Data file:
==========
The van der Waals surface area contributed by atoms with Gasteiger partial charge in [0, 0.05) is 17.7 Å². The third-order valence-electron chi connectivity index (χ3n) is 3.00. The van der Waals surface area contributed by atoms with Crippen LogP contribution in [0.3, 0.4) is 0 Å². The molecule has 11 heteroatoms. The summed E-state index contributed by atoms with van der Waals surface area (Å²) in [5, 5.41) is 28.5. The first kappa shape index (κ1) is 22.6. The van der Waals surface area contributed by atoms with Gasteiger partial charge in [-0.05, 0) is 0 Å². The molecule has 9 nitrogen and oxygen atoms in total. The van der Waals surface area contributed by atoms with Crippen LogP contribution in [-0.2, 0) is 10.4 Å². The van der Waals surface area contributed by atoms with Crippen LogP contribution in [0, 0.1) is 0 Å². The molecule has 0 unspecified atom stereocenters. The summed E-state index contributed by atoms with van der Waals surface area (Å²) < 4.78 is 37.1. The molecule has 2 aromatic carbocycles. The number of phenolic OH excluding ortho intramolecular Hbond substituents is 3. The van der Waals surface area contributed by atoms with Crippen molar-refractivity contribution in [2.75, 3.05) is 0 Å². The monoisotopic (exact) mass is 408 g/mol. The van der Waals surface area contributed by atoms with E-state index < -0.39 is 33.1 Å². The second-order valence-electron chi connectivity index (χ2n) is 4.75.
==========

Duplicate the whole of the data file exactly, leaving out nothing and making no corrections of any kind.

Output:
The van der Waals surface area contributed by atoms with Gasteiger partial charge in [0, 0.05) is 17.7 Å². The third-order valence-electron chi connectivity index (χ3n) is 3.00. The van der Waals surface area contributed by atoms with Crippen LogP contribution in [0.3, 0.4) is 0 Å². The molecule has 11 heteroatoms. The summed E-state index contributed by atoms with van der Waals surface area (Å²) in [5, 5.41) is 28.5. The first kappa shape index (κ1) is 22.6. The van der Waals surface area contributed by atoms with Gasteiger partial charge in [-0.05, 0) is 0 Å². The molecule has 9 nitrogen and oxygen atoms in total. The van der Waals surface area contributed by atoms with Crippen LogP contribution in [-0.2, 0) is 10.4 Å². The van der Waals surface area contributed by atoms with Crippen LogP contribution in [0, 0.1) is 0 Å². The molecule has 0 unspecified atom stereocenters. The summed E-state index contributed by atoms with van der Waals surface area (Å²) < 4.78 is 37.1. The molecule has 2 aromatic carbocycles. The number of phenolic OH excluding ortho intramolecular Hbond substituents is 3. The van der Waals surface area contributed by atoms with Crippen molar-refractivity contribution in [2.75, 3.05) is 0 Å². The monoisotopic (exact) mass is 408 g/mol. The van der Waals surface area contributed by atoms with E-state index < -0.39 is 33.1 Å². The second-order valence-electron chi connectivity index (χ2n) is 4.75.